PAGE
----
Nearly everyone owns at least some digital assets, such as online bank and brokerage accounts, bill-paying services, cloud-based document storage, digital music collections, social media accounts, and domain names. But what happens to these assets when you die or if you become incapacitated?
The answer depends on several factors, including the terms of your service agreements with the custodians of digital assets, applicable laws, and the terms of your estate plan. To reduce uncertainty, address your digital assets in your estate plan.
Pass on Passwords
The simplest way to provide your family, executor, or trustee with access to your digital assets is to leave a list of accounts and login credentials in a safe-deposit box or other secure location. The disadvantage of this approach is that you’ll need to revise the list every time you change your password or add a new account. For this reason, consider storing this information using password-management software and providing the master password to your representatives.
Or, you can use an online service designed for digital estate planning. These services store up-to-date information about your digital assets and establish procedures for releasing it to your designated beneficiary after your death or if you become incapacitated.
Know the Law
Although sharing login credentials with your representatives is important, it’s no substitute for covering digital assets in your estate plan. For one thing, a third party who accesses your account without formal authorization may violate federal or state privacy laws.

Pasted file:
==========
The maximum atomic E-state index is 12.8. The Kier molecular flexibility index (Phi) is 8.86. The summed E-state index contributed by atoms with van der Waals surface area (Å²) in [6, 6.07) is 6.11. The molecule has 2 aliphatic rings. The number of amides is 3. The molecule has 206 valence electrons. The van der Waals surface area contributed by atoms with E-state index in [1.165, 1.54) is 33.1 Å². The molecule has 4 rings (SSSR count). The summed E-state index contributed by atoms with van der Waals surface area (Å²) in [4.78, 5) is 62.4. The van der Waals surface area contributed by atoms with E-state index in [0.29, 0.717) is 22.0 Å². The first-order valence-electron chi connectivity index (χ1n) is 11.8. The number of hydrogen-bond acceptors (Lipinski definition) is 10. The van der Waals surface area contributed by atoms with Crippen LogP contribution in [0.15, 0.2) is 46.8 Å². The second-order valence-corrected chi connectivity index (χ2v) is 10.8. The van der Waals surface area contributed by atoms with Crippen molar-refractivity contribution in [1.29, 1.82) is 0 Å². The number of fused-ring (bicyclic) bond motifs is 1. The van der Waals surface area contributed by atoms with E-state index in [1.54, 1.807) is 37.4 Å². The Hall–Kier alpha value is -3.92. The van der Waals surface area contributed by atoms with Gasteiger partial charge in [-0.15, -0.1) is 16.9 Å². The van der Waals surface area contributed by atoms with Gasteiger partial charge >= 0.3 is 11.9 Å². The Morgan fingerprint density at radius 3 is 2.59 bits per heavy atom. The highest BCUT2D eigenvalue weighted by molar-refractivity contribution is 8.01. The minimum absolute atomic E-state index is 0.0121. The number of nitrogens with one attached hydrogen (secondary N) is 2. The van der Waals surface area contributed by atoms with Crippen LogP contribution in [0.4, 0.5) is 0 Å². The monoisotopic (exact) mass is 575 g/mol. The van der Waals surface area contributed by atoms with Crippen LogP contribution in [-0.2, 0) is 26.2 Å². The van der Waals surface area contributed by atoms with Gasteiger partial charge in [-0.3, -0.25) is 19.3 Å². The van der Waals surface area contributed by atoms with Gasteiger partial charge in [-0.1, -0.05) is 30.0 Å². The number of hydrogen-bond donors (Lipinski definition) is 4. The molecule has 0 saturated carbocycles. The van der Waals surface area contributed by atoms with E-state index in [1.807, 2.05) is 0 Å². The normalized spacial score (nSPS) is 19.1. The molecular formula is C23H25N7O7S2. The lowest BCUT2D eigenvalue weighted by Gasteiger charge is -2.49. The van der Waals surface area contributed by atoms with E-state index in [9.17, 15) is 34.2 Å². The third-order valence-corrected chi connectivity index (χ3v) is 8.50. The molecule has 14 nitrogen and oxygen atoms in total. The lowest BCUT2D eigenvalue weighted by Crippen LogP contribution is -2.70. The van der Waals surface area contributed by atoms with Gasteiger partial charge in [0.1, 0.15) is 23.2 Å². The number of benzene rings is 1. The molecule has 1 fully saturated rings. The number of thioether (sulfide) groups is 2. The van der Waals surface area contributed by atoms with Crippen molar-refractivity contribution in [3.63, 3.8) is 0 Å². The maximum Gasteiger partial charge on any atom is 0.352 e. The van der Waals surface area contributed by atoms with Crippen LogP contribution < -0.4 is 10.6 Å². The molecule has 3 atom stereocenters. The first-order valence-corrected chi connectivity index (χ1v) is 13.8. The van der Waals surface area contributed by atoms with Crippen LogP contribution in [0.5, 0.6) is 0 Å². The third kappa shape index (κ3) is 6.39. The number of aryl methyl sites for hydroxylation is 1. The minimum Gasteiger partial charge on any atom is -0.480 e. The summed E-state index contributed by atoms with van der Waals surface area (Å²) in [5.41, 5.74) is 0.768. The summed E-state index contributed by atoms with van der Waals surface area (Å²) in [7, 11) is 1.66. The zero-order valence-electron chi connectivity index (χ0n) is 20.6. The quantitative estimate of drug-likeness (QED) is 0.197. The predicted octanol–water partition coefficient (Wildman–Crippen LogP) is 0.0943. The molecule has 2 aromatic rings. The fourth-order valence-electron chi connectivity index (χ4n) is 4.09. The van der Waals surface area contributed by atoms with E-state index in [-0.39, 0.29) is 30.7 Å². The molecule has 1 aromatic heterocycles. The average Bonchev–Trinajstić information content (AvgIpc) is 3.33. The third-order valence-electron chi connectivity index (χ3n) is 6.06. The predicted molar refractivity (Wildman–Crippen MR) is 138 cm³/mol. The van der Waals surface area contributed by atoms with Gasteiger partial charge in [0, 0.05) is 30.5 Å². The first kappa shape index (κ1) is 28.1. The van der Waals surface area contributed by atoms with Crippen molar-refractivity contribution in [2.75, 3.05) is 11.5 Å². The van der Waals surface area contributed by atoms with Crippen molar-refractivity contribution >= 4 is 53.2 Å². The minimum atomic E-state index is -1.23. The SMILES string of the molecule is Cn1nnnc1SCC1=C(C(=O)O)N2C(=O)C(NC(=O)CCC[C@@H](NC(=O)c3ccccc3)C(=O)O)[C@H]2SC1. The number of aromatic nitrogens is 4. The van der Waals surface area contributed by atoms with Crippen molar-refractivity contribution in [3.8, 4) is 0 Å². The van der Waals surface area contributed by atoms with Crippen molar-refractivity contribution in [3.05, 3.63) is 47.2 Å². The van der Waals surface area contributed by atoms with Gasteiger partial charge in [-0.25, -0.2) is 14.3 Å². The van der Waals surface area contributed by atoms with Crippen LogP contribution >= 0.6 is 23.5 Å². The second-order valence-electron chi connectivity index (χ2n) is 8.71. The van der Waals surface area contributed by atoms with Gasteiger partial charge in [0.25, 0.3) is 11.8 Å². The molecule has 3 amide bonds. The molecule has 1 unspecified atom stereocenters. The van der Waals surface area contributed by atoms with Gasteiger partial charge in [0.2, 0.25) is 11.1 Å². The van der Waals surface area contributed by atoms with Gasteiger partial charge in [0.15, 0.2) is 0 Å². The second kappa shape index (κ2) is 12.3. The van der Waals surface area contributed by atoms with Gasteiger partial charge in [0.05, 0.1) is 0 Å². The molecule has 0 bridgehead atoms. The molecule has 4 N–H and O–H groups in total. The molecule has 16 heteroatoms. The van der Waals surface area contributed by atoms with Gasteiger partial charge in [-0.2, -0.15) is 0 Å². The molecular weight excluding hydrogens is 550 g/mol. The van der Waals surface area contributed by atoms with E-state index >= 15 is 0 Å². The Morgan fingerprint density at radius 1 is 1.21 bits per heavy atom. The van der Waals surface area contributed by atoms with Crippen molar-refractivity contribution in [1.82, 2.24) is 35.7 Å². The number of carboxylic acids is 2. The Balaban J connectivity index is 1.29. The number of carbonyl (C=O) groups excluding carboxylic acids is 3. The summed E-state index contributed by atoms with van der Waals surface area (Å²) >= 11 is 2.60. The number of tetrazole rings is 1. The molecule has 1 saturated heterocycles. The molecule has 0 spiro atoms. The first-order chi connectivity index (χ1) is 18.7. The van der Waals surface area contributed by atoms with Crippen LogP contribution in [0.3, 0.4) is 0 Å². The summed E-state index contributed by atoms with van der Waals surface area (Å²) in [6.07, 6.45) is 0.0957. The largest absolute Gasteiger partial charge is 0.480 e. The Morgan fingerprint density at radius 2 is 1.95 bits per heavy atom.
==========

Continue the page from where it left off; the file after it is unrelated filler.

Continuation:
In addition, most states have laws that establish default rules regarding access to digital assets by executors, trustees, and other fiduciaries. Specifically, most states have adopted either the Uniform Fiduciary Access to Digital Assets Act (UFADAA) or the revised version of the Act; Alabama has adopted the revised version. If those rules are inconsistent with your wishes, you’ll want to modify them in your plan.
Both laws allow people to provide for the disposition of digital assets using online settings offered by the account provider. For example, Facebook enables users to specify whether their accounts will be deleted or memorialized if they die and to designate a “legacy contact” to maintain their memorial pages.
Both laws also allow people to establish certain rules in their wills, trusts, or powers of attorney. They may also allow the account provider’s service agreement to override estate planning documents and state law in certain circumstances.
To ensure that your wishes are carried out, take inventory of your digital assets now. Then, speak with Attorneys Debby Spain, Russ Russell, Caty Richardson, or Sarah Johnston in Capell & Howard’s Estate Planning, Probate & Trust department about including these important assets in your estate plan.